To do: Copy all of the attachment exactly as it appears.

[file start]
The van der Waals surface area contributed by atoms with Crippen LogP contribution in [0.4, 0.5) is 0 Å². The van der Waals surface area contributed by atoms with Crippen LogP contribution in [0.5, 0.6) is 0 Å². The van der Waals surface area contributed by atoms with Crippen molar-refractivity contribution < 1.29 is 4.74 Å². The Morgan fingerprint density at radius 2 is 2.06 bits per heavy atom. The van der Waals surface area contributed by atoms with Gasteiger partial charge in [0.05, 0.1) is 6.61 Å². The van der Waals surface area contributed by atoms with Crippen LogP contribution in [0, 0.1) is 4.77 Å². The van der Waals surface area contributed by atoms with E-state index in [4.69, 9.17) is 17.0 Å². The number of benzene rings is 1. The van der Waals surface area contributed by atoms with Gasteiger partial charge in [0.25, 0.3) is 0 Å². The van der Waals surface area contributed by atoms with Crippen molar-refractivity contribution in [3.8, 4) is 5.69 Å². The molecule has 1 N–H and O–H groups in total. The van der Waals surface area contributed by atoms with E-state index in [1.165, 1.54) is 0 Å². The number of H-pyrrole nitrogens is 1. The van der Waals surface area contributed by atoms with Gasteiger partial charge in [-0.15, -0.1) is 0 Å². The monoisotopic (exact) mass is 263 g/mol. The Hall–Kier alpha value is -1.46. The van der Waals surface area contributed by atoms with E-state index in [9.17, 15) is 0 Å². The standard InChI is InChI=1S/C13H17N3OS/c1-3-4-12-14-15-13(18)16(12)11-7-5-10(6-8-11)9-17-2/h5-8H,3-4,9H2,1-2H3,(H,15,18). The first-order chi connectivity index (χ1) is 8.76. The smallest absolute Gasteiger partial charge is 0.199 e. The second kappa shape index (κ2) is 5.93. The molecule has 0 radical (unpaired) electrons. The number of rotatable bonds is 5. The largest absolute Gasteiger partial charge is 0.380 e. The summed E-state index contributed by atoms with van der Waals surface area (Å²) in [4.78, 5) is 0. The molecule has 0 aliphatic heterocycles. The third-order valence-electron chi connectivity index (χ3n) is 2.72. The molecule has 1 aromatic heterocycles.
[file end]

The van der Waals surface area contributed by atoms with Crippen LogP contribution in [0.4, 0.5) is 0 Å². The van der Waals surface area contributed by atoms with Crippen LogP contribution in [0.5, 0.6) is 0 Å². The van der Waals surface area contributed by atoms with Crippen molar-refractivity contribution < 1.29 is 4.74 Å². The Morgan fingerprint density at radius 2 is 2.06 bits per heavy atom. The van der Waals surface area contributed by atoms with Gasteiger partial charge in [0.05, 0.1) is 6.61 Å². The van der Waals surface area contributed by atoms with Crippen LogP contribution in [0, 0.1) is 4.77 Å². The van der Waals surface area contributed by atoms with E-state index in [4.69, 9.17) is 17.0 Å². The number of benzene rings is 1. The van der Waals surface area contributed by atoms with Gasteiger partial charge in [0.25, 0.3) is 0 Å². The van der Waals surface area contributed by atoms with Crippen molar-refractivity contribution in [3.8, 4) is 5.69 Å². The molecule has 1 N–H and O–H groups in total. The van der Waals surface area contributed by atoms with E-state index in [1.165, 1.54) is 0 Å². The number of H-pyrrole nitrogens is 1. The van der Waals surface area contributed by atoms with Gasteiger partial charge in [-0.15, -0.1) is 0 Å². The monoisotopic (exact) mass is 263 g/mol. The Hall–Kier alpha value is -1.46. The van der Waals surface area contributed by atoms with E-state index in [9.17, 15) is 0 Å². The standard InChI is InChI=1S/C13H17N3OS/c1-3-4-12-14-15-13(18)16(12)11-7-5-10(6-8-11)9-17-2/h5-8H,3-4,9H2,1-2H3,(H,15,18). The first-order chi connectivity index (χ1) is 8.76. The smallest absolute Gasteiger partial charge is 0.199 e. The second kappa shape index (κ2) is 5.93. The molecule has 0 radical (unpaired) electrons. The number of rotatable bonds is 5. The largest absolute Gasteiger partial charge is 0.380 e. The summed E-state index contributed by atoms with van der Waals surface area (Å²) in [4.78, 5) is 0. The molecule has 0 aliphatic heterocycles. The third-order valence-electron chi connectivity index (χ3n) is 2.72. The molecule has 1 aromatic heterocycles.